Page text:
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The “Landscape Approach” integrates sound management of ecosystems with sustainable production of food, fiber and other outputs while ensuring socio-economic objectives. Recently, scientific opinion has coalesced around the need to shift away from management of individual production systems to a landscape approach based on ecosystem principles and involving multiple actors finding synergies and operating in harmony. Productive landscapes embrace multiple land uses: agriculture, forestry, fisheries, mining, energy production, recreation, conservation and more. The key is that they are managed through an integrated ecosystem approach that recognizes production for multiple sectors.

This new approach demonstrates the realization that the ecological foundations of water, energy and food security are in danger of being undermined. Indeed, the imperative to feed and secure the basic needs of a growing population, while addressing new pressures (especially climate change), is imposing unprecedented stresses on our productive resources. In the need to secure food, water, fuel, fiber and other land-based products, decision-makers face difficult choices about which actions to take: one path has been massive investment in agricultural intensification. Another has been expansion into “marginal” lands. Both strategies have important consequences for the ecological base of production, as well as for economic development, equity and poverty alleviation. This is where the landscape approach finds its niche – and it is recognized and supported by a growing number of institutions and mechanisms. These include, explicitly, the GEF, CIFOR, the World Bank, FAO and IFAD. The landscape approach is also one pillar of another recent concept, “climate-smart agriculture”. UNEP champions the landscape approach de facto as it embodies the main elements of integrated ecosystem management. Indeed UNEP finds itself uniquely positioned to guide the implementation, and evolution, of the landscape approach, and contribute to related global dialogues such as the “Water-Energy-Food Nexus” (the WEF Nexus).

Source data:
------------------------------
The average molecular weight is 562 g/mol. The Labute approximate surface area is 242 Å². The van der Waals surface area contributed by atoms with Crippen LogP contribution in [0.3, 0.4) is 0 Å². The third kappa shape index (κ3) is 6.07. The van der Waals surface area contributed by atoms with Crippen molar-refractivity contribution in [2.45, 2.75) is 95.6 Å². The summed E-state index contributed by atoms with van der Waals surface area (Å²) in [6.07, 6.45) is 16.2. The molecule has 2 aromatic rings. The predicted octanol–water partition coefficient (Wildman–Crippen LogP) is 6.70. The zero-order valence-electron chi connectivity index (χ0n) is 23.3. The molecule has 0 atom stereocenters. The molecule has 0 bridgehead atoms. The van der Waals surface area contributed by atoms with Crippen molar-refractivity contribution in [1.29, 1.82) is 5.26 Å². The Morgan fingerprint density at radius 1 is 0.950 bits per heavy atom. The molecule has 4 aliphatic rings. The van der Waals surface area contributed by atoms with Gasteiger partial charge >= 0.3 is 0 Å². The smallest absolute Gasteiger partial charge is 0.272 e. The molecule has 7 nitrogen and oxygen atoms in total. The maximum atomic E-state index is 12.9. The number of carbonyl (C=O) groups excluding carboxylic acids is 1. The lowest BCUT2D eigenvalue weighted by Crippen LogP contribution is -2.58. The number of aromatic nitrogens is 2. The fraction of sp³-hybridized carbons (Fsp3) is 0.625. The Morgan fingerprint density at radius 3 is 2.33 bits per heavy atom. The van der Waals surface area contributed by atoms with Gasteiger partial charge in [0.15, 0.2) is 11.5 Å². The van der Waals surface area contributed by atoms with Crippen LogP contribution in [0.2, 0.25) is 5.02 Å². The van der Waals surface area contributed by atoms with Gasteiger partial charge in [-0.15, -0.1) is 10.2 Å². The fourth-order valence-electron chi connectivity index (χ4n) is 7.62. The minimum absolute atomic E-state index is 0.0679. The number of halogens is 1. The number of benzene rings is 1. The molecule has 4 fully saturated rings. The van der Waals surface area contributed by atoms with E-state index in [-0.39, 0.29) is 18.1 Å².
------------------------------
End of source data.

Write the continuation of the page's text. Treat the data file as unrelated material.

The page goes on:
This project seeks to catalyze the adoption of landscape approaches to promote sustainable agriculture production in Africa, Asia Pacific and Latin America, and to enhance the ecosystem dimension of the WEF Nexus dialogue. To ensure this, the project will enhance the knowledge base underpinning such approaches, develop methodologies and tools, and provide technical support for inter-sectoral policy frameworks.

The project will build capacity among decision-makers and other stakeholders to understand trade-offs, identifying synergies and choices to be made in designing more sustainable food production and water-energy management systems, and to strengthen the ecological basis of production. It will assist countries to integrate traditional sector-based production systems within a landscape approach. This project supports the Ecosystem Management sub-program in the UNEP POW. It also aims to (a) establish strong linkages with other relevant projects in the POW, (b) provide a central anchor for other relevant GEF and XB funded programs managed by UNEP, linking together initiatives spearheaded by several UNEP collaborating centres (i.e. UNEP-WCMC and UNEP-IEMP China) and UNEP technical teams (c) act as the ‘host’ for developing joint work with FAO under the new MoU, especially on Work Area 2.

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